Based upon Rhoads' first two listed favorites, The Nation and Sojourners, I'd have to label him leftist or left wing.The Nation and Sojourners both represent the left wing of the political spectrum. Here are some sources for this determination from a Google search (I checked the first few and since they confirmed my prior understanding I stopped there, not surprisingly). Mere "liberal" fails to capture his favorites, so perhaps it's fair to label Rhoads a religious leftist. Maybe he'll chime in with a self-evaluation.

My favorites reflect a libertarian perspective. On foreign policy matters, though, my favorites clearly represent a departure from many libertarians, particularly the Libertarian Party. Based on my favorites I'm tougher to label on the left-right continuum. On civil rights I tend to be quite liberal. On social issues I am quite liberal. One taxation and government spending I'm conservative, that is I think less of both is better. In my view of constitutional democracy I'm perhaps conservative, in the sense that I think the U.S. Constitution means what it says and is not a "living or evolving" document. It would be tough to call my perspective "the right", since I disagree with people like Pat Buchanan so consistently. I'm not at all religious so the religious right shares little with me. Given the disagreements I have with Rhoads and his favorite sources, I can't be a leftist. I accept it as obvious that the major news media are liberals, maybe I am on the right side of the spectrum. You can see the trouble I'm having.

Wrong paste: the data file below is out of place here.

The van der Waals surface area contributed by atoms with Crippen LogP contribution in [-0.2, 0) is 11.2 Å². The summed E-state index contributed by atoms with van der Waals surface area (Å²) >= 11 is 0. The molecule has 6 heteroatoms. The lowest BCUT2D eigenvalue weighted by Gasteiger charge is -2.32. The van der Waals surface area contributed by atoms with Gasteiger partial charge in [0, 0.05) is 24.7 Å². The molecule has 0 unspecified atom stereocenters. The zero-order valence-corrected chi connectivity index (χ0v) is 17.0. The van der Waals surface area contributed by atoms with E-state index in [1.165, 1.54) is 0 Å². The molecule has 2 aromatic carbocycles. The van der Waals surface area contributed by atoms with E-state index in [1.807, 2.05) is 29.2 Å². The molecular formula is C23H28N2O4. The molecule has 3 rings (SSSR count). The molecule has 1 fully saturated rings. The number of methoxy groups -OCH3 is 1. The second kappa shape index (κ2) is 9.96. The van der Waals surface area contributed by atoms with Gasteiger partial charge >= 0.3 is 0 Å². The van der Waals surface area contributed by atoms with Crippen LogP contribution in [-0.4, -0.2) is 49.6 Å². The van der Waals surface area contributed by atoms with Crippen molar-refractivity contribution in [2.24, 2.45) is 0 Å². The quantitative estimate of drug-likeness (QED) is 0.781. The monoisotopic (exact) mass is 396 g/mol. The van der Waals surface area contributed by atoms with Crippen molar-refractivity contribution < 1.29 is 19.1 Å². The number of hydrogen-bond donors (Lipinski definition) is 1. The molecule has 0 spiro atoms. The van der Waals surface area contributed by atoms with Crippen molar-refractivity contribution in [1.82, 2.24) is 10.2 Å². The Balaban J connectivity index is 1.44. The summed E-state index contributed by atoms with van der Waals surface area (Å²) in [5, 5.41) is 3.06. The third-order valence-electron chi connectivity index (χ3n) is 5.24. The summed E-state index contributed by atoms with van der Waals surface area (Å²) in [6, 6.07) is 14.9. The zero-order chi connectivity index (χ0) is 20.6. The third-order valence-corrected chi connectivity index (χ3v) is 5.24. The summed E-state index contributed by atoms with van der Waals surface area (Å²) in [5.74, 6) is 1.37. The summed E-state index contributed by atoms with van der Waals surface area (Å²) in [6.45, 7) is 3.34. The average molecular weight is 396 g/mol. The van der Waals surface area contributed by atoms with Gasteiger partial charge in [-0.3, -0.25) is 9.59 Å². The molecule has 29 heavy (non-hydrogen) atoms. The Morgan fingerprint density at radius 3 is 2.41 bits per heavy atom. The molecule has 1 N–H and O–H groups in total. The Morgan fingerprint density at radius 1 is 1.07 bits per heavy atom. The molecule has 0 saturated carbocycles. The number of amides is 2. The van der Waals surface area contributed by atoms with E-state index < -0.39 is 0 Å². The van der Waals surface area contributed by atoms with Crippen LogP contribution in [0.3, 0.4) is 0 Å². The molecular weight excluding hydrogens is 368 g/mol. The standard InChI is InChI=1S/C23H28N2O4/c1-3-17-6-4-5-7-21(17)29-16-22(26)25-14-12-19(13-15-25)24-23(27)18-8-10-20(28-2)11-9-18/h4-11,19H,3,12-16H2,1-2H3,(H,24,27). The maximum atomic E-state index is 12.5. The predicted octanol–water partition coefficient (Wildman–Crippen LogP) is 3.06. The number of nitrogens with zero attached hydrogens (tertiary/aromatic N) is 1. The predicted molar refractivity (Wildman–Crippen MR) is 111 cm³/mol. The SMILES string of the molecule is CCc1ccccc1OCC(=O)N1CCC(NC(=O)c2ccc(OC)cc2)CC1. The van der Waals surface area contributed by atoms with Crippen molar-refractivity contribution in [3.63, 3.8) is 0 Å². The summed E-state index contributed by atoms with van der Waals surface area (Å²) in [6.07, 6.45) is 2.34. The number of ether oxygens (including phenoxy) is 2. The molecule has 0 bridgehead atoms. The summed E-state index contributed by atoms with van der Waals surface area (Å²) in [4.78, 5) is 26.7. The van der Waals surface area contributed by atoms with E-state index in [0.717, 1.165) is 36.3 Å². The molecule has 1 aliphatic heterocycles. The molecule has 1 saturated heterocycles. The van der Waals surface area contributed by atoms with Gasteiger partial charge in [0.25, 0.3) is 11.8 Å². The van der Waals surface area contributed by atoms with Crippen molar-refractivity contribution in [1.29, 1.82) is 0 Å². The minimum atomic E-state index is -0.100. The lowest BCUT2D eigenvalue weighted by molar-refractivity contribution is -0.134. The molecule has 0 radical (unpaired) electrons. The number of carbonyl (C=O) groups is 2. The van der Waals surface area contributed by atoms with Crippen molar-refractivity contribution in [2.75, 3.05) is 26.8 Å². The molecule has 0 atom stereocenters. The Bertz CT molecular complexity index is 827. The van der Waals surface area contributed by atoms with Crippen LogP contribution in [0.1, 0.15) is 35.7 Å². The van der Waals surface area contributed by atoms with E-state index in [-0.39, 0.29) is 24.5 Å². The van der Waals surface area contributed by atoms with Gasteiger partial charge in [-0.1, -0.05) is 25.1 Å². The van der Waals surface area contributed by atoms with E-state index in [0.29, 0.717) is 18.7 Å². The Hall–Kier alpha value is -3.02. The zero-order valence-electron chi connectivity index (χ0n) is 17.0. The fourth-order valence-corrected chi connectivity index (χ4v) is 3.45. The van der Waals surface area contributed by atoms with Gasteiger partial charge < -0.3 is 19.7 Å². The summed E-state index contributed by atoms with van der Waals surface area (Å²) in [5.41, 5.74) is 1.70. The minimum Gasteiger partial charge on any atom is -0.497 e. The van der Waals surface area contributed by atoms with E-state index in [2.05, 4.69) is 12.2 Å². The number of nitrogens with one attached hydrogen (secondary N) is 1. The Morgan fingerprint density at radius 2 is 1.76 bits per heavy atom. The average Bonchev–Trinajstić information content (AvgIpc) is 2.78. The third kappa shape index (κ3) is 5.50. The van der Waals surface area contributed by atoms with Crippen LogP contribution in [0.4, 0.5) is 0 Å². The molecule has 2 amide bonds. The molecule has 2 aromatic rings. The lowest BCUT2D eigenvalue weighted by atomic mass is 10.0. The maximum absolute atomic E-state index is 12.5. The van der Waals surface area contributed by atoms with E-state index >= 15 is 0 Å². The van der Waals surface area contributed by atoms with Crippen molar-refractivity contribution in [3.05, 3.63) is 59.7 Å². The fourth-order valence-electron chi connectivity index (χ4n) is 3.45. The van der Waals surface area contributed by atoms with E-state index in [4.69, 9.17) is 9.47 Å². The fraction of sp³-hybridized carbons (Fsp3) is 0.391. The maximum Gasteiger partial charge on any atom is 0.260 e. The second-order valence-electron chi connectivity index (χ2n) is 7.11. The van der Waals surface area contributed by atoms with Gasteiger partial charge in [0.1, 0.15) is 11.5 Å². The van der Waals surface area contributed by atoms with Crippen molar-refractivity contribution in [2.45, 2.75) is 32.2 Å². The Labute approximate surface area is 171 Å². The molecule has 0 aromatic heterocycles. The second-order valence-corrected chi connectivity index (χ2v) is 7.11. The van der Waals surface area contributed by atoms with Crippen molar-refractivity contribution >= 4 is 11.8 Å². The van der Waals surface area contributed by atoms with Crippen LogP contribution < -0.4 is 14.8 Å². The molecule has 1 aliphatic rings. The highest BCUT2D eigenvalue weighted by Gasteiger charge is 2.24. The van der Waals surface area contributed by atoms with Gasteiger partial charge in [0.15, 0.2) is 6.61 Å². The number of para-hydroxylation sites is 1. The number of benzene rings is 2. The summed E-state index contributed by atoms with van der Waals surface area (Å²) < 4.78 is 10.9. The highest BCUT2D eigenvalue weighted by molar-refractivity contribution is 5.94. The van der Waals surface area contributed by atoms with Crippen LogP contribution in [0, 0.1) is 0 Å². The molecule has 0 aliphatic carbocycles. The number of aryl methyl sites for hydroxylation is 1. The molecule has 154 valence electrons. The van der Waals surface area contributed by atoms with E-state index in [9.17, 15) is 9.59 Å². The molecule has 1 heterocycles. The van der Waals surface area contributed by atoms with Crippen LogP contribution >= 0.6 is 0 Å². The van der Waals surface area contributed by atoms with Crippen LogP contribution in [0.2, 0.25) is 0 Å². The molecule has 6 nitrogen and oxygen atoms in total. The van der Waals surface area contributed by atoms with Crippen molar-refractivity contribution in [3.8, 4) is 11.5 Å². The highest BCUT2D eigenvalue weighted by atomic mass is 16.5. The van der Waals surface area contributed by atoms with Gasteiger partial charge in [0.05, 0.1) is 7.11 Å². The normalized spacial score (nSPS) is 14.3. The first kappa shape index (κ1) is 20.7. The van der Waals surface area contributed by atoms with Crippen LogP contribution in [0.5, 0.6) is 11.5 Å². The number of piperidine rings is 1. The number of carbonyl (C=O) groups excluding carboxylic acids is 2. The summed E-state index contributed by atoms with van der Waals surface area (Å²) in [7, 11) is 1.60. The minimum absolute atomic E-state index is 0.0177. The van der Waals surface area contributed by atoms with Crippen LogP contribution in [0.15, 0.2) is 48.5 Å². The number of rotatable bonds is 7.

Someday perhaps people like me will reclaim the label "liberal" that for hundreds of years described our viewpoint. We're fans of open societies, of change, of dynamism as Virginia Postrel would say. Hardly conservative. But there you go. I'll settle for "presumptive libertarian" as my self-label.

Labels don't capture everything, of course. But they exist because they are usefu. In this case, Rhoads' label may help me to understand his' contention that the mainstream media are not biased in a liberal direction. From the perspective of his favorites, the mainstream media are not to the left at all. So from Rhoads' perspective, if he shares the perspective of his favorites, the mainstream is to the right. If it is the case that the major news media are in the mainstream (which I think is the case), though left of center (which I think is the case), Rhoads could indeed fail to see a "liberal bias" from where he views it. Fox News Channel, being mainstream and center-right in my opinion, must be so far to the right as to be nearly incomprehensible to him.